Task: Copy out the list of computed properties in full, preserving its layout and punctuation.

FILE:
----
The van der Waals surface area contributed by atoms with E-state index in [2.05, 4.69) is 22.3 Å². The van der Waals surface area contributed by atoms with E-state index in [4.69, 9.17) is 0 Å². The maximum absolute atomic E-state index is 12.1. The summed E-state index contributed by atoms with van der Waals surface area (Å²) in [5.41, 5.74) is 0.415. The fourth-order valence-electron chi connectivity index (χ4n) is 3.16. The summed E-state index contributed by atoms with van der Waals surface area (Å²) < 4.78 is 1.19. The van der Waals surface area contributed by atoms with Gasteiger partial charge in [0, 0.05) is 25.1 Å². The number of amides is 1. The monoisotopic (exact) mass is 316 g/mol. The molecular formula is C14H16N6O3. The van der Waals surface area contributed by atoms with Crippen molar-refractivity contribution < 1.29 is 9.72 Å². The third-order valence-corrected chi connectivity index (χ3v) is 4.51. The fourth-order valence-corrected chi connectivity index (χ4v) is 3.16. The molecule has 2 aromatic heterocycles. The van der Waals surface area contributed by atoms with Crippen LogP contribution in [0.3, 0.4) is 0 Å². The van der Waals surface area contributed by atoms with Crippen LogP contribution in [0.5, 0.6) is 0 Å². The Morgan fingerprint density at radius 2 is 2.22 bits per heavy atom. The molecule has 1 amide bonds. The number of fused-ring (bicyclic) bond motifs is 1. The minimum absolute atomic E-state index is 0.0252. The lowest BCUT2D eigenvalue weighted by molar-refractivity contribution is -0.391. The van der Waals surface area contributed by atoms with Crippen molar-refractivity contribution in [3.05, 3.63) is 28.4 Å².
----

The van der Waals surface area contributed by atoms with E-state index in [2.05, 4.69) is 22.3 Å². The van der Waals surface area contributed by atoms with E-state index in [4.69, 9.17) is 0 Å². The maximum absolute atomic E-state index is 12.1. The summed E-state index contributed by atoms with van der Waals surface area (Å²) in [5.41, 5.74) is 0.415. The fourth-order valence-electron chi connectivity index (χ4n) is 3.16. The summed E-state index contributed by atoms with van der Waals surface area (Å²) < 4.78 is 1.19. The van der Waals surface area contributed by atoms with Gasteiger partial charge in [0, 0.05) is 25.1 Å². The number of amides is 1. The monoisotopic (exact) mass is 316 g/mol. The molecular formula is C14H16N6O3. The van der Waals surface area contributed by atoms with Crippen molar-refractivity contribution < 1.29 is 9.72 Å². The third-order valence-corrected chi connectivity index (χ3v) is 4.51. The fourth-order valence-corrected chi connectivity index (χ4v) is 3.16. The molecule has 2 aromatic heterocycles. The van der Waals surface area contributed by atoms with Crippen LogP contribution in [0.3, 0.4) is 0 Å². The van der Waals surface area contributed by atoms with Crippen LogP contribution in [0.5, 0.6) is 0 Å². The Morgan fingerprint density at radius 2 is 2.22 bits per heavy atom. The molecule has 1 amide bonds. The number of fused-ring (bicyclic) bond motifs is 1. The minimum absolute atomic E-state index is 0.0252. The lowest BCUT2D eigenvalue weighted by molar-refractivity contribution is -0.391. The van der Waals surface area contributed by atoms with Crippen molar-refractivity contribution in [3.05, 3.63) is 28.4 Å².